The enduring allure of rail travel beckons Oklahomans to climb aboard a passenger rail between Sapulpa and Midwest City and then shuttle to the city centers of the state’s largest metropolitan areas. If successful, the route will expand to direct rail between downtown centers of both Tulsa and Oklahoma City and – via this crucial connection – almost anywhere in the U.S.
The dream of Oklahoma passenger rail received a momentum boost from a 2006 regional rail summit of state legislators, officials from the Oklahoma Department of Transportation and Amtrak that was originated and hosted by attorney Rick Westcott, a Tulsa city councilor from 2006 to 2011. The state legislature formed the Eastern Flyer Rail Task Force in 2010 and, finding no Tulsans on the task force, the Tulsa City Council created its own citizen committee to offer input and appointed Westcott as its chair. [pullquote]“The long-term future of passenger rail in the state depends upon the success of the trial routes.”[/pullquote]
“I’ve seen cities all over the U.S. use passenger rail as an economic tool and am convinced that the entire state would benefit,” says Westcott. “People need to know Amtrak is not the only model for passenger rail. There does not have to be large tax subsidies that people don’t like.”
The future of Oklahoma train travel is bright, says Evan Stair, president of Passenger Rail Oklahoma, a grassroots nonprofit with a mission to promote passenger rail.
Beginning in spring 2015, two trains a day will run between Midwest City and Sapulpa, with connecting shuttle bus services from Midwest City to Norman, Will Rogers World Airport and the State Capitol, says Stair. In Tulsa, shuttle buses will travel to Bartlesville, the University of Tulsa and Tulsa International Airport.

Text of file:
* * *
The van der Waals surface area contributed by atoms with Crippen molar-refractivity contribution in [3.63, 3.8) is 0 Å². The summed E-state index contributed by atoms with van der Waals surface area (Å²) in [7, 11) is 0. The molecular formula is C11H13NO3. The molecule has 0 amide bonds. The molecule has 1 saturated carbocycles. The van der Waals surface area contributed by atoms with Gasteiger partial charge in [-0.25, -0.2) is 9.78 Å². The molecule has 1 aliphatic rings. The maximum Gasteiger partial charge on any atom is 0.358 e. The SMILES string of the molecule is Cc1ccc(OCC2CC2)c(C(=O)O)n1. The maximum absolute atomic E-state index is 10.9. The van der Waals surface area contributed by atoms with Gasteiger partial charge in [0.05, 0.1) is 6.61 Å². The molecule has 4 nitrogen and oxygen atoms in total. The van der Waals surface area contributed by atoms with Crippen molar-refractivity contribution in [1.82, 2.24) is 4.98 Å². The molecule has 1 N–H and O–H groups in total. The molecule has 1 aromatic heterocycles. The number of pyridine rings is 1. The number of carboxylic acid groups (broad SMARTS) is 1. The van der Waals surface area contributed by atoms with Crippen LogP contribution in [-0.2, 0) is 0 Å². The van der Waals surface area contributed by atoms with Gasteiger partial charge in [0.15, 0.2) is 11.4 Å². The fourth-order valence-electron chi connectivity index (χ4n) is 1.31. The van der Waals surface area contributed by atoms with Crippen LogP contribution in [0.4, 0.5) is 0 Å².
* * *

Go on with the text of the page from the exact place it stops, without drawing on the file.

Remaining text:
For this route to succeed, both Westcott and Stair agree that people will have to use the passenger service during the six-month trial period.
“The long-term future of passenger rail in the state depends upon the success of the trial routes,” says Stair. “Route extensions could expand to downtown depots in Oklahoma City and Tulsa. The downtown Oklahoma City Santa Fe Depot is already used for Amtrak’s Heartland Flyer with stops in Norman, Purcell, Pauls Valley, Ardmore and in Texas – Gainesville and Fort Worth. The ultimate dream is a full-corridor route where rails already exist: Kansas City-Joplin-Tulsa-Oklahoma City-Fort Worth.
This would allow direct train travel over Amtrak’s 46-state system. And, eventually, people could live in Oklahoma City and work in Tulsa, and vice-versa.”
If the Midwest City-Sapulpa route proves viable, resolving the many intricacies required to make those last, necessary direct-rail connections to the city centers is certainly workable, says Westcott.
These issues include ensuring that a 99-year access privilege, granted to the State of Oklahoma by Burlington Northern Santa Fe Railroad when the state purchased the stretch of rail between Oklahoma City to Tulsa (aka the Sooner Sub), is also given to the current owner of the line, Iowa Pacific and Stillwater Central Railroad (SCR), a subdivision of Watco.
Though these and other multi-entity details need resolving, Westcott believes “there are options, and I’m confident that these companies wanting to profit will work it out. Once SCR bought the Sooner Sub, the negotiations became private, so we can’t know the details. But this situation has great value to all parties involved. Let’s work out a deal.”
Westcott emphasizes that while not as speedy as car travel, a train ride allows commuters time to either work or relax and enjoy the ride.
Train travel is a passion for many, as exemplified by the 27-day run of Iowa Pacific’s Polar Express, already nearly sold out and departing from Bristow to the “North Pole” this winter. Passenger rail enthusiasts tout the opportunity for work and leisure in train travel compared to the constant vigilance demanded while driving a car.